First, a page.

Washington: Australia’s foreign interference laws will form part of a broader global strategy to counter the threat of China, with politicians from around the world endorsing the idea in Washington along with a suite of measures to safeguard countries from Beijing’s economic coercion.

As Chinese President Xi Jinping and his Russian counterpart Vladimir Putin met in Uzbekistan to solidify their partnership this week, an alliance of parliamentarians from almost 30 countries signed off on a new blueprint to help democracies resist intimidation from the Asian superpower.

MP James Paterson speaking at the Inter-Parliamentary Alliance on China meeting in Washington.Credit:IPAC Twitter

The communiqué from the Inter-Parliamentary Alliance on China (IPAC) – a bipartisan group of legislators that includes Australia among its members – calls for greater deterrence measures to protect Taiwan against military action from Beijing, including the use of “meaningful” sanctions.

The group also vowed to increase the number of parliamentary visits to Taiwan – one month after the US speaker Nancy Pelosi enraged Beijing by visiting the island nation – and to push for possible travel bans and the freezing of assets against Chinese officials engaging in human rights abuses.

Australia’s foreign interference laws, which make it a crime to influence a political or government process in a way that is covert or involves deception, were also highlighted in the blueprint, which was developed by 60 parliamentarians from countries as wide-ranging as the US and the UK, to Uganda, Lithuania and Fiji.

“Through the activities of the United Front Work Department and the Ministry of State Security, the PRC is coordinating a global push to gain influence and conduct interference in our democratic processes and institutions,” the communiqué says.

The United Front Work Department is one of the main organisations the Chinese Communist Party uses to spy on and influence individuals and organisations inside and outside China.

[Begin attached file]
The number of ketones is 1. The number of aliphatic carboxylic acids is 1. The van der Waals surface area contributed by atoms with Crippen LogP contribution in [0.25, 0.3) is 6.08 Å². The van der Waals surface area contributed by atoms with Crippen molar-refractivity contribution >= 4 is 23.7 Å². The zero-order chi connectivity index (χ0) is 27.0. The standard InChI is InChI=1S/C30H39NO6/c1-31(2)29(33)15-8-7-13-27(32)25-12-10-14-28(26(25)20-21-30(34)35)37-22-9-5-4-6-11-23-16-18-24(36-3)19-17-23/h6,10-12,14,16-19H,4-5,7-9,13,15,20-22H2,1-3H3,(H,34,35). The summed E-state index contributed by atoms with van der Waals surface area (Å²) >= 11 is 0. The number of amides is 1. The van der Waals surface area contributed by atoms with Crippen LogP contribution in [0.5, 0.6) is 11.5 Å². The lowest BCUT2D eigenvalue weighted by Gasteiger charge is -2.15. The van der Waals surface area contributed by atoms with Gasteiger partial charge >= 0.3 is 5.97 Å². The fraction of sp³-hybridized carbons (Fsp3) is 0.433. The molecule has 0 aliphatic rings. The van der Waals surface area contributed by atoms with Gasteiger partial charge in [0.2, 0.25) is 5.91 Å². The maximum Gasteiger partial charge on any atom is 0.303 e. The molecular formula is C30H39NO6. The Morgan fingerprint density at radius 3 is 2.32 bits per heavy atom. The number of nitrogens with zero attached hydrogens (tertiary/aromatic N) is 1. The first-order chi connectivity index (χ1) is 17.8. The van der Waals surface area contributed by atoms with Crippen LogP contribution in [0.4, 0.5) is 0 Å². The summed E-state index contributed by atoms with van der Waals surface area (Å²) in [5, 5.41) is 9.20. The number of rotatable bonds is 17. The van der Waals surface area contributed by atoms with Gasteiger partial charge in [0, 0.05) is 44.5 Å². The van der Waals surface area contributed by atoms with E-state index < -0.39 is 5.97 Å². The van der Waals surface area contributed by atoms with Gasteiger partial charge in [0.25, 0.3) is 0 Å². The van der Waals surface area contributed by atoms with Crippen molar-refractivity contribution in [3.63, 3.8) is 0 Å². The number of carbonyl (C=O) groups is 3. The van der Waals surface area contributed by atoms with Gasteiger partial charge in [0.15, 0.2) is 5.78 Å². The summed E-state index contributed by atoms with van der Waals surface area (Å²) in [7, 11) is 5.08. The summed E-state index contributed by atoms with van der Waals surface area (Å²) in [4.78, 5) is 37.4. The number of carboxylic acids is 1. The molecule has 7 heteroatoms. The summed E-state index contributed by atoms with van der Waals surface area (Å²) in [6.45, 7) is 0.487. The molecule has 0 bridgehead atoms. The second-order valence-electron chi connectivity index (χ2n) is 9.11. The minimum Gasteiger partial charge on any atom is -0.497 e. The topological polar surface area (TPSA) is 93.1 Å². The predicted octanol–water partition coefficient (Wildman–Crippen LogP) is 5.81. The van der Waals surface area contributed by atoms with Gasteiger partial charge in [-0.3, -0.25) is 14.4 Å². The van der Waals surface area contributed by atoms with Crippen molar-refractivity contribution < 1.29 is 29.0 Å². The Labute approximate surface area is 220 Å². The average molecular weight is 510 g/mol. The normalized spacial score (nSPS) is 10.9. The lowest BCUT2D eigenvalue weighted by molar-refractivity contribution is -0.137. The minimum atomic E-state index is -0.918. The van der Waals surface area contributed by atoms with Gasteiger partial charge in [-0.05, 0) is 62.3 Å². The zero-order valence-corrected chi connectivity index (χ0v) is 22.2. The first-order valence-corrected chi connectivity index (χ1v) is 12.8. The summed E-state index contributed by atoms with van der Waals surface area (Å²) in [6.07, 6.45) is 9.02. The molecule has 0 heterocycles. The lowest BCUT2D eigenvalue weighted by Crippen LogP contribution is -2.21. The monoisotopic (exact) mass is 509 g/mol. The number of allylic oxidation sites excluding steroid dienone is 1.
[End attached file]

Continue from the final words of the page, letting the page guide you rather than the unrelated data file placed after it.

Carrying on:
“IPAC calls on our governments to act to protect the freedom and integrity of our democratic life, including… putting in place regulations which require agents lobbying on behalf of foreign states to declare their work, as modelled in Australian legislation, in order to guard against covert or illegitimate political influence.”

Foreign interference was criminalised in Australia in 2018, with former Liberal candidate Duong Di Sanh recently becoming the first person charged with such an offence.

In July, the 67-year-old was committed to stand trial in the Victorian County Court, with prosecutors alleging that he made a $37,000 donation to the Royal Melbourne Hospital in 2020 as a way to interfere with former federal minister Alan Tudge on behalf of the Chinese Communist Party.

Australian Senator James Paterson, who attended the summit in Washington this week with fellow Liberal MP Andrew Hastie and Labor parliamentarians Peter Khalil and Deborah O’Neill, said there was a “surprisingly high level of awareness” of Australia’s foreign interference laws, with numerous countries, particularly across Europe, “watching with interest”.

He added that the IPAC blueprint, while not binding on governments, “sets out a clear pathway to help democracies resist coercion and intimidation from Beijing.”

IPAC was formed in 2020 as a bipartisan group to tackle the challenges posed by the threat of Beijing.

But the alliance has taken on greater significance in recent times, as countries around the world have become increasingly concerned about authoritarian China’s rise, its human rights violations against the Uyghur Region, and its encroachment in the Indo-Pacific.

US Democratic Senator Bob Menendez, who chairs the Senate Foreign Relations Committee, and co-hosted the summit alongside Republican Senator Marco Rubio, said he had “never seen a more challenging time for the United States” in his 30 years of working in foreign policy.

Rubio, who is vice-chairman of the Select Committee on Intelligence, described the threat of China as “the challenge that will define the 21st century”.

“I believe there is no way that we get to the end of this decade without something happening one way or the other with regards to Taiwan – and that is a moment which threatens to be a seminal moment in human history,” he added.

Authoritarians: Chinese President Xi Jinping and Russian President Vladimir Putin in Samarkand, Uzbekistan.Credit:AP

“If in fact, the Chinese Communist Party is successful in subjecting the people of Taiwan to living under tyranny, it will be a moment that will steer the course of human events for generations.”

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